A Gavroche Retrospective

Les Misérables logoWhen I began quoting and commenting on Les Misérables in September — I’ll call it blog-reading — I didn’t know exactly why I was doing it or where it would lead. I needed content to work with to learn the ropes in WordPress. I was experimenting with text editors in pursuit of “pure text” uncorrupted by hidden Microsoft gremlins. I’d just finished reading Lawrence Lessig’s Free Culture. It was a conversion experience, and I was fired with a zeal to work with texts in the public domain as an affirmation of the Creative Commons. Project Gutenberg’s Les Mis fit the bill on all those counts, and it led to sweet serendipities along the way.

Before I launch the blog-reading of another book, I should stop and take stock of what I learned from Gavroche in Les Misérables IV.6.1-3. First, what a character! If my karma leads to reincarnation, I don’t want to come back as Marius or Jean Valjean. I want to be Gavroche. He is the direct literary forbear of Huckleberry Finn. Said another way, Huck translates Gavroche into the American idiom. A graduate student who needs a dissertation project would find much grist to grind in a comparison of Gavroche and Huck, the gaman in Old World and New, Victor Hugo and Mark Twain, literary legends and filthy lucre in Third Empire and Gilded Age publishing. Second, the scene inside the Elephant in the Place de la Bastille is a proto-Surrealist marvel. I had the same response to sculptures at the Roodin Museum the last time I was there, notably a beguiling table-top marble titled “Sister of Icarus.” Rodin was a Surrealist before Surrealism was a movement or manifesto. Those we call Surrealists were descendants, not originals. And finally, Victor Hugo may sound like a titanic mono-didact much of the time, but he also crafted deft narrative substructures. There are technical subtleties in IV.6.1-3 that I missed the first time I read it and would have missed again without blogging the excerpts listed below.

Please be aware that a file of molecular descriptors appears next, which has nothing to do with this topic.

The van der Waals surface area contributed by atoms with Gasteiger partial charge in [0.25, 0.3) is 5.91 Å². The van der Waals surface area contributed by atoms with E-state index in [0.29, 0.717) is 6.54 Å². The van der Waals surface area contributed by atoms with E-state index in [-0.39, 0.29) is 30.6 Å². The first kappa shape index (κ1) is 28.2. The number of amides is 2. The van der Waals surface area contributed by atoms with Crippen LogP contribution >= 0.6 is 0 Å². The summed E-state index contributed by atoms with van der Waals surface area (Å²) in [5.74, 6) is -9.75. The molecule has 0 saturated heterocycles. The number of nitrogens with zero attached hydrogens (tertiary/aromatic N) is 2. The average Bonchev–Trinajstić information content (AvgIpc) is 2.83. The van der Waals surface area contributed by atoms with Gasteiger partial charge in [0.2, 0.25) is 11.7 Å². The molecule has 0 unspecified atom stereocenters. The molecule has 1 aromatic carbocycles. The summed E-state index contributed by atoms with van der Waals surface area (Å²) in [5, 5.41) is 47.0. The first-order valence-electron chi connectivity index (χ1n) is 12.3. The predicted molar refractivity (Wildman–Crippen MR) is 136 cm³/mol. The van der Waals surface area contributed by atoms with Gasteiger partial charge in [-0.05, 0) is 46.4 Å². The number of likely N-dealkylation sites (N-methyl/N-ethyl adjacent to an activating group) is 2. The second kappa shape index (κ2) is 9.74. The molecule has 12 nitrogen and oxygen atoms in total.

In terms of text management, I realize now that blog navigation gives me several ways of following this thread, but only in reverse chronological order. That may work for “in the moment” reading at the top of the blog, but it’s no way to look back and get a sense of the whole. For convenience, I have hand-sorted the following list into the proper narrative sequence. When I master CSS coding, I hope to do this more efficiently.

  1. A Sou’s Worth of Bread
  2. The Elephant in Place de la Bastille
  3. Two Views of Place de la Bastille
  4. Storming the Bastille
  5. “The beasts had all these things”
  6. From Gavroche to Huckleberry Finn
  7. “Mice which ate cats”
  8. “The Paris brat ain’t made of straw”

[A Note on Sources: This text comes from the Project Gutenberg etext of Les Misérables, a 19th-century translation by Isabel F. Hapgood which is now in the public domain.]

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